Fearing an angry public reaction, Yudhoyono has been reluctant to raise oil prices. The Indonesia elite are still haunted by the massive protests over fuel price rises that played a significant part in the fall of Suharto’s military-backed dictatorship in 1998. Last month, two former presidents Abdurrahman Wahid and Megawati Sukarnoputri—who was forced to back down from oil price hikes in 2003—urged Yudhoyono to abandon the price rises.
Megawati’s party, the Indonesian Democratic Party of Struggle (PDI-P), and the Islamic United Development Party (PPP) opposed any price rise in parliament on September 27. They offered no real alternative, however. The PPP rather absurdly demanded that Yudhoyono show “innovation” by scrapping the budget oil subsidy without increasing fuel prices.
Wahid’s National Awakening Party simply refused to put a position on slashing the budget subsidy. Even Golkar, Suharto’s old party, which supported the budget cuts, sought to distance itself from Yudhoyono by warning that his previously unveiled low-income compensation scheme had to reach the poor. In the end, the 550-member chamber voted 273 to 83 to approve the subsidy cap.
Despite gaining parliamentary support, the government was clearly nervous. In a speech on Friday before the final cabinet meeting on the extent of price rises, Yudhoyono said: “It is not an easy choice. I understand that this is a bitter pill but I have to do it to save the country’s economy and the country’s future.”
Yudhoyono is banking on the compensation plan, plus his reputation as the country’s first popularly elected president, to prevent mass political action against the government. Under the compensation scheme, those living on less than 175,000 rupiah a month will receive 300,000 rupiah each quarter over the next year. This will cover 15.6 million households, some 62 million people.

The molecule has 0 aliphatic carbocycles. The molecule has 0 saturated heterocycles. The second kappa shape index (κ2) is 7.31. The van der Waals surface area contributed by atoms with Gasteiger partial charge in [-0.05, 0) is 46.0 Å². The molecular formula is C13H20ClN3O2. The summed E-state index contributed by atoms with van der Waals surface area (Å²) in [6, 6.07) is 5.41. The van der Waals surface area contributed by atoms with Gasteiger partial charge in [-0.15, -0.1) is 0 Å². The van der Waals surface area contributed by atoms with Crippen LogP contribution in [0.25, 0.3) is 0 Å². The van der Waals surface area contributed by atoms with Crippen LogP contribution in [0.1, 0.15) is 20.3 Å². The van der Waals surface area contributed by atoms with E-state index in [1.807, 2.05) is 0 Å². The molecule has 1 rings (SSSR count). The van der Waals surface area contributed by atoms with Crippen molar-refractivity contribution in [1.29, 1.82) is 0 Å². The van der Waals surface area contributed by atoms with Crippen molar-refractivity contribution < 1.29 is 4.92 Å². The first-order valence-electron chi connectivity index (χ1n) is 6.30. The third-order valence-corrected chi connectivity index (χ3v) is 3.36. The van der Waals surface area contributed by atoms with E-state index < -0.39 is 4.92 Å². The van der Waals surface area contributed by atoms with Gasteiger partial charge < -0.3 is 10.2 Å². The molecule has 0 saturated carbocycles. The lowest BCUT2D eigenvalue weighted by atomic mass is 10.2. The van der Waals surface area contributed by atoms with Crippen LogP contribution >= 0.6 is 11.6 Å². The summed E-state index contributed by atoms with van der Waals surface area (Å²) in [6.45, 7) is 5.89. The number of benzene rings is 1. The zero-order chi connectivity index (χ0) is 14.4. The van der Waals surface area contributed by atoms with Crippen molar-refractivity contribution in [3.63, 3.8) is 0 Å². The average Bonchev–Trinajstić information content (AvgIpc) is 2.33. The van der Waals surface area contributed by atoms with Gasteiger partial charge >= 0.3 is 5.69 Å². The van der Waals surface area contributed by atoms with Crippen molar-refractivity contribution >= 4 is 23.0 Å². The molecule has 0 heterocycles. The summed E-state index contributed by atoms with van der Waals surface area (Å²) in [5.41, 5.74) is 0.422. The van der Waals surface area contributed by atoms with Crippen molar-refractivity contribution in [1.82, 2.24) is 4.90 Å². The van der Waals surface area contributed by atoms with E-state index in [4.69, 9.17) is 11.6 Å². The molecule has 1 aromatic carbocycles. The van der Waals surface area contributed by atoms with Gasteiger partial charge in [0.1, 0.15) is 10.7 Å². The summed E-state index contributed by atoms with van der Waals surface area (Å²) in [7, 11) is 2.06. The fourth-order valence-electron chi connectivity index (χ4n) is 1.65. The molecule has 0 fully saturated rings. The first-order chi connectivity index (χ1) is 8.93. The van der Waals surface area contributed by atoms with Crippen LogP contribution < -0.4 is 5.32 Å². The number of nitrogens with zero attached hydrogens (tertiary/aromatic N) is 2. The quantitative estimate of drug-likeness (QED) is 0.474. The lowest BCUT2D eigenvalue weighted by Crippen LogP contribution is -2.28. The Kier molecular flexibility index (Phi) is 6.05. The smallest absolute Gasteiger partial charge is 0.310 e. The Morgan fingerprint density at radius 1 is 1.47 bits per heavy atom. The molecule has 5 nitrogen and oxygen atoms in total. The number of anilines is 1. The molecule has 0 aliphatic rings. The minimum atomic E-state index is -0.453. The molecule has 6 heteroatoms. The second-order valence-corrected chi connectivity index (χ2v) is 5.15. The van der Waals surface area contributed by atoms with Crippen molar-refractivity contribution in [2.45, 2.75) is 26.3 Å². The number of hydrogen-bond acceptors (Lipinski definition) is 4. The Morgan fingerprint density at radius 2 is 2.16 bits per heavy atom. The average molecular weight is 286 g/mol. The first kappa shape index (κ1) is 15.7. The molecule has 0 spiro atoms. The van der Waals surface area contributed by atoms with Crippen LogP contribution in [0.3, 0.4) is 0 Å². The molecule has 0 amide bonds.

Welfare groups pointed out, however, that much of the compensation promised after the 29 percent fuel price rises in March had disappeared into the pockets of corrupt state officials. This time, disbursement has been placed in the hands of post offices and Bank Rakyat Indonesia branches.
But even if the money is fully distributed, it will be devoured by the increasing costs of essential commodities. The Jakarta Post reported that rice, sugar and cooking oil prices had begun to rise before the fuel price hikes were announced. Inflation is running at an annual rate of 9.1 percent, with ABN AMRO’s Irene Cheung estimating that the fuel subsidy cuts will drive it up to 11 percent by December.
Interviews published by Reuters on October 1 indicate that the government’s measures may fail to alleviate mass discontent. Erlina, a housewife in Padang, Sumatra said: “In the circumstances the government is trying to kill its citizens slowly because of the increase in prices ... Better if the government collects the people in a field and then shoots us, so we can die faster.”
Nuriana from Surabaya, Java said she was pleased to receive the compensation but it would not be enough, “because transportation costs will rise, and also the price of sugar, rice, electricity, water and others.”
Financial commentators are anxiously awaiting the political outcome. Standard Chartered’s Indonesian economist Fauzi Ichsan told Reuters: “It’s very risky politically. Now the concern is that if the decision triggers social unrest and the rupiah tanks further, then we go back to square one. I would say this is SBY’s (Yudhoyono’s) biggest political gamble.”